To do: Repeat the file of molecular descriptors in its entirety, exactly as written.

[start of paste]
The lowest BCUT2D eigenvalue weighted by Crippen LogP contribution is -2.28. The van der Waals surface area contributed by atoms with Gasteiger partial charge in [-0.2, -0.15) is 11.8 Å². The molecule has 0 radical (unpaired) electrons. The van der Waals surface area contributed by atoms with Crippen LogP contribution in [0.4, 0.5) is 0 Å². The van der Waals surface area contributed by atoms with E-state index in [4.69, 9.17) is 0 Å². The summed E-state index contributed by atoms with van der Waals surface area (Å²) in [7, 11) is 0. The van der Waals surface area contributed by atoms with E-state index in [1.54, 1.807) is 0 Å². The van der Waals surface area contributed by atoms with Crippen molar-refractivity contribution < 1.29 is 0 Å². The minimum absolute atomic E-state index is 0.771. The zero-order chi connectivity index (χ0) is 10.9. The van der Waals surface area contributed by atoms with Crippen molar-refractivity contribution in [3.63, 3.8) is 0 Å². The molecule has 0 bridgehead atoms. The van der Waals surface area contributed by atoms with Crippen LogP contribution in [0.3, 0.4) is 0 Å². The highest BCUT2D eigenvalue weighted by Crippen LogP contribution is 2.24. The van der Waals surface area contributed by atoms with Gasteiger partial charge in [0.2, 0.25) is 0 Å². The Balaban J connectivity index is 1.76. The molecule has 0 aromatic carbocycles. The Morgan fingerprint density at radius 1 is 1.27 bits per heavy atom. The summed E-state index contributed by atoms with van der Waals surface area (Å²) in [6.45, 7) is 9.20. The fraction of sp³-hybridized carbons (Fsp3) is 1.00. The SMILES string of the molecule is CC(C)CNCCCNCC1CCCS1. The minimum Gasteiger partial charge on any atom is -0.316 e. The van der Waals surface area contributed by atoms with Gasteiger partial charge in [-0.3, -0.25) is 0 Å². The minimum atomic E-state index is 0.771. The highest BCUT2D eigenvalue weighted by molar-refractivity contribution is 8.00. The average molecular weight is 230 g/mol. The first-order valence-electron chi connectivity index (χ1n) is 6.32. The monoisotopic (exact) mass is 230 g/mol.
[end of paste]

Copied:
The lowest BCUT2D eigenvalue weighted by Crippen LogP contribution is -2.28. The van der Waals surface area contributed by atoms with Gasteiger partial charge in [-0.2, -0.15) is 11.8 Å². The molecule has 0 radical (unpaired) electrons. The van der Waals surface area contributed by atoms with Crippen LogP contribution in [0.4, 0.5) is 0 Å². The van der Waals surface area contributed by atoms with E-state index in [4.69, 9.17) is 0 Å². The summed E-state index contributed by atoms with van der Waals surface area (Å²) in [7, 11) is 0. The van der Waals surface area contributed by atoms with E-state index in [1.54, 1.807) is 0 Å². The van der Waals surface area contributed by atoms with Crippen molar-refractivity contribution < 1.29 is 0 Å². The minimum absolute atomic E-state index is 0.771. The zero-order chi connectivity index (χ0) is 10.9. The van der Waals surface area contributed by atoms with Crippen molar-refractivity contribution in [3.63, 3.8) is 0 Å². The molecule has 0 bridgehead atoms. The van der Waals surface area contributed by atoms with Crippen LogP contribution in [0.3, 0.4) is 0 Å². The highest BCUT2D eigenvalue weighted by Crippen LogP contribution is 2.24. The van der Waals surface area contributed by atoms with Gasteiger partial charge in [0.2, 0.25) is 0 Å². The Balaban J connectivity index is 1.76. The molecule has 0 aromatic carbocycles. The Morgan fingerprint density at radius 1 is 1.27 bits per heavy atom. The summed E-state index contributed by atoms with van der Waals surface area (Å²) in [6.45, 7) is 9.20. The fraction of sp³-hybridized carbons (Fsp3) is 1.00. The SMILES string of the molecule is CC(C)CNCCCNCC1CCCS1. The minimum Gasteiger partial charge on any atom is -0.316 e. The van der Waals surface area contributed by atoms with Gasteiger partial charge in [-0.3, -0.25) is 0 Å². The minimum atomic E-state index is 0.771. The highest BCUT2D eigenvalue weighted by molar-refractivity contribution is 8.00. The average molecular weight is 230 g/mol. The first-order valence-electron chi connectivity index (χ1n) is 6.32. The monoisotopic (exact) mass is 230 g/mol.